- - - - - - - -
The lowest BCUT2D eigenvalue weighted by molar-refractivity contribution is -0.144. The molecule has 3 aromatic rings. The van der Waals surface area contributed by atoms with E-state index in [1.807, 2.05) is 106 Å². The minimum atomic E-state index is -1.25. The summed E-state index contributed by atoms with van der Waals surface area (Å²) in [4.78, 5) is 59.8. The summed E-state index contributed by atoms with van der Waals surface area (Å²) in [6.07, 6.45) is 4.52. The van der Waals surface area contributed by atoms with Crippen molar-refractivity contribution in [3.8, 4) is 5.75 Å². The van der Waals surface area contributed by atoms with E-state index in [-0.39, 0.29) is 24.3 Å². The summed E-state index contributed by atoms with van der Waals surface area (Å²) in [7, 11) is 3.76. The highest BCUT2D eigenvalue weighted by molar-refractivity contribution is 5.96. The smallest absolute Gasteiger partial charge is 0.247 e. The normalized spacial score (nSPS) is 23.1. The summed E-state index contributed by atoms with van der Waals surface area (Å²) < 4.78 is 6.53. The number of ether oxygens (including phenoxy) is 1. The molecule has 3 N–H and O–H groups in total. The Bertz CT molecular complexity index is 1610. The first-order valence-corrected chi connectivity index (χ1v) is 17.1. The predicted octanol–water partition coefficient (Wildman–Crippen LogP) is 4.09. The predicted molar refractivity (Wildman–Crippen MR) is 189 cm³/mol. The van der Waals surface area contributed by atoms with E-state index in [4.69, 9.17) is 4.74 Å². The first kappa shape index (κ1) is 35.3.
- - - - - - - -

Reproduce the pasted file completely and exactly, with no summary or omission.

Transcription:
The lowest BCUT2D eigenvalue weighted by molar-refractivity contribution is -0.144. The molecule has 3 aromatic rings. The van der Waals surface area contributed by atoms with E-state index in [1.807, 2.05) is 106 Å². The minimum atomic E-state index is -1.25. The summed E-state index contributed by atoms with van der Waals surface area (Å²) in [4.78, 5) is 59.8. The summed E-state index contributed by atoms with van der Waals surface area (Å²) in [6.07, 6.45) is 4.52. The van der Waals surface area contributed by atoms with Crippen molar-refractivity contribution in [3.8, 4) is 5.75 Å². The van der Waals surface area contributed by atoms with E-state index in [-0.39, 0.29) is 24.3 Å². The summed E-state index contributed by atoms with van der Waals surface area (Å²) in [7, 11) is 3.76. The highest BCUT2D eigenvalue weighted by molar-refractivity contribution is 5.96. The smallest absolute Gasteiger partial charge is 0.247 e. The normalized spacial score (nSPS) is 23.1. The summed E-state index contributed by atoms with van der Waals surface area (Å²) < 4.78 is 6.53. The number of ether oxygens (including phenoxy) is 1. The molecule has 3 N–H and O–H groups in total. The Bertz CT molecular complexity index is 1610. The first-order valence-corrected chi connectivity index (χ1v) is 17.1. The predicted octanol–water partition coefficient (Wildman–Crippen LogP) is 4.09. The predicted molar refractivity (Wildman–Crippen MR) is 189 cm³/mol. The van der Waals surface area contributed by atoms with E-state index in [4.69, 9.17) is 4.74 Å². The first kappa shape index (κ1) is 35.3.